The psalmist alludes to the tall cypress trees that supported the heavy nests of the storks to highlight the way God cares for his creation (Psalm 104:15-17). These corpulent trees, which were not planted deliberately but grew spontaneously, are also watered and satiated by the powerful hand of God.



The uninhabitable high regions of Lebanon, with their characteristic cedars, cypress trees and junipers, are barely accessible to human beings and, have therefore long been yearned for on account of their natural exuberance, constitute a wonderful example, not only of the creatorial power of God, but also of the Providence with which he sustains nature.



 



Photo: Antonio Cruz



What it is not possible for any human to do, the Creator continues to do day after day. To wantonly destroy nature is to attack God himself, the One who brought it into being.


 

 


0
COMMENTS

    If you want to comment, or

 



 
 
YOUR ARE AT: - - - The cypress trees believe in God
 
ADVERTISING
 
 
 
AUDIOS Audios
 
Ruth Valerio: A lifestyle that cares about creation Ruth Valerio: A lifestyle that cares about creation

Are Christians called to make a difference in environmental care? What has creation care to do with "loving our neighbours"? An interview with the Global Advocacy and Influencing Director of Tearfund.

 
Julia Doxat-Purser: 25 years of EEA office in Brussels Julia Doxat-Purser: 25 years of EEA office in Brussels

An interview with the socio-political representative of the European Evangelical Alliance about how evangelical Christians work at the heart of the European Union.

 
Lars Dahle: Nominal Christianity, a mission field for the church Lars Dahle: Nominal Christianity, a mission field for the church

An interview with Lars Dahle, of the Steering Committee of the Lausanne Movement Global Consultation on Nominal Christianity held in Rome.

 
Testimony: Wildfires near Athens Testimony: Wildfires near Athens

Nico Spies, a Christian worker in Athens, gives details about the wildfires in Greece.

 
PICTURES Pictures
 
IFES World Assembly: ‘Messengers of Hope’ IFES World Assembly: ‘Messengers of Hope’

Students, graduates and staff of the global evangelical student movement reflected together on how the books of Luke and Acts apply to today's universities.

 
Christians at work - the missing link in fulfilling the Great Commission Christians at work - the missing link in fulfilling the Great Commission

Photos of the Lausanne Movement Global Workplace Forum, celebrated in Manila.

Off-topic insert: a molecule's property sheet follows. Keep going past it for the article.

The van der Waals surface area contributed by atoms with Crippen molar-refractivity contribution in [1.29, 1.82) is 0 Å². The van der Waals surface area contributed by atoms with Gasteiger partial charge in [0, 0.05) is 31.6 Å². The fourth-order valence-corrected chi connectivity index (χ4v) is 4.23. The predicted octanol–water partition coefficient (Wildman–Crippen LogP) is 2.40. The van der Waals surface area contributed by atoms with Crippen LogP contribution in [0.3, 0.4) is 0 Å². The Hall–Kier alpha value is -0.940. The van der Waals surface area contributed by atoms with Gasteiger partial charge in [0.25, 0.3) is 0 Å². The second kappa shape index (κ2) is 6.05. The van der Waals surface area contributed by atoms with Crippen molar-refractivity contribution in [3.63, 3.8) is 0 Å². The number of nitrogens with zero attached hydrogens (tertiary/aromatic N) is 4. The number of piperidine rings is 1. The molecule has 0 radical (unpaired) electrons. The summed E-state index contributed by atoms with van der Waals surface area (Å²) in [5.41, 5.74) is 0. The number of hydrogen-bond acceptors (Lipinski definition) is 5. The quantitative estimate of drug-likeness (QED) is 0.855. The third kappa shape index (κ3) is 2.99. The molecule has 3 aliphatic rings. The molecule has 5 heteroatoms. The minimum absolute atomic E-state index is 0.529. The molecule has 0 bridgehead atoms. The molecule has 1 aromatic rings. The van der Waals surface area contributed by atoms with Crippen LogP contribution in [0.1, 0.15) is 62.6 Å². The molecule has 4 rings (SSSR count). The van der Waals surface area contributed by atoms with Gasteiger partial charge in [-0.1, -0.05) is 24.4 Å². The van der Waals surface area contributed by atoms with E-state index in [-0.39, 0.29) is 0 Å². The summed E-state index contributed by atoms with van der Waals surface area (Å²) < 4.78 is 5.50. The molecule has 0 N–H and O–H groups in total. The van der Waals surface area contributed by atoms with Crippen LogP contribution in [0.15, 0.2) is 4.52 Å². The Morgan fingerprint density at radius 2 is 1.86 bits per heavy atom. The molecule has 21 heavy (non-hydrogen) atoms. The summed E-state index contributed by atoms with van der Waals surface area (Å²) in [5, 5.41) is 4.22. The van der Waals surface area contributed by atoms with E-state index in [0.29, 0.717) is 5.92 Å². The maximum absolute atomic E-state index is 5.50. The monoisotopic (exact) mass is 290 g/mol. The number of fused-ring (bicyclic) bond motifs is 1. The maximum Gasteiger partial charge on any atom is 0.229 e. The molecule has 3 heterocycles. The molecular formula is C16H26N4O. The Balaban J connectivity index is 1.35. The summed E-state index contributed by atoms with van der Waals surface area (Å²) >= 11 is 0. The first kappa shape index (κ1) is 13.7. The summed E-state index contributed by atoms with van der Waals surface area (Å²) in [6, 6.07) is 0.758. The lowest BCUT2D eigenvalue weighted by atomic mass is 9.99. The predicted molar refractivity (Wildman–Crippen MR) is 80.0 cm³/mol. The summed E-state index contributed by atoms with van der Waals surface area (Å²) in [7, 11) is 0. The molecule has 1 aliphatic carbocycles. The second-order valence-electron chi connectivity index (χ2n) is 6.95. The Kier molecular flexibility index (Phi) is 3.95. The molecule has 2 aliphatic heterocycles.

European Freedom Network Bridge 2019 conference European Freedom Network Bridge 2019 conference

Images of the fifth EFN gathering. Experts, activists, counsellors and church leaders met in Pescara, Italy.

 
Glimpses of the ELF 2019 conference Glimpses of the ELF 2019 conference

Evangelical leaders from across Europe meet in Wisla (Poland) to network for mission in a range of fields. The vision is to renew the biblical church and evangelise Europe.

 
‘Small churches, big potential for transformation’ ‘Small churches, big potential for transformation’

Photos of the Spanish Evangelical Alliance’s annual gathering “Idea 2019”, in Murcia. Politicians and church leaders discussed about the role of minorities in society.

 
VIDEO Video
 
Evangelical students from around the world gather in South Africa Evangelical students from around the world gather in South Africa

A short video summary of the International Fellowship of Evangelical Students (IFES) World Assembly, July 3-10.

 
GWF in Manila: “Kingdom building requires global collaboration” GWF in Manila: “Kingdom building requires global collaboration”

850 from 108 countries met for the Global Workplace Forum, June 25-29. The gathering was organised by the Lausanne Movement. “Every workplace is a place of ministry”.

 
Luis Palau arrives in Madrid for first overseas outreach since his diagnosis of cancer Luis Palau arrives in Madrid for first overseas outreach since his diagnosis of cancer
At the invitation of hundreds of churches in Spain, the Luis Palau Association are sharing the Good News of Jesus Christ in Madrid, June 15-23, 2019, through numerous outreach events and a 2-day family festival in the heart of the city.
 
Mercy Ships volunteers perform 100,000th free surgical procedure Mercy Ships volunteers perform 100,000th free surgical procedure

The milestone represents an important point in the nonprofit’s 40-year legacy.

 
What are the most important truths that Christians should seek to convey in a secular context? What are the most important truths that Christians should seek to convey in a secular context?

Espen Ottosen talks about the truths Christians should share with people who have little knowledge and/or many prejudices about Christian belief.  

 
 
Follow us on Soundcloud
Follow us on YouTube
 
 
WE RECOMMEND
 
PARTNERS
 

 
AEE
EVANGELICAL FOCUS belongs to Areópago Protestante, linked to the Spanish Evangelical Alliance (AEE). AEE is member of the European
Evangelical Alliance and World Evangelical Alliance.
 

Opinions expressed are those of their respective contributors and do not necessarily represent the views of Evangelical Focus.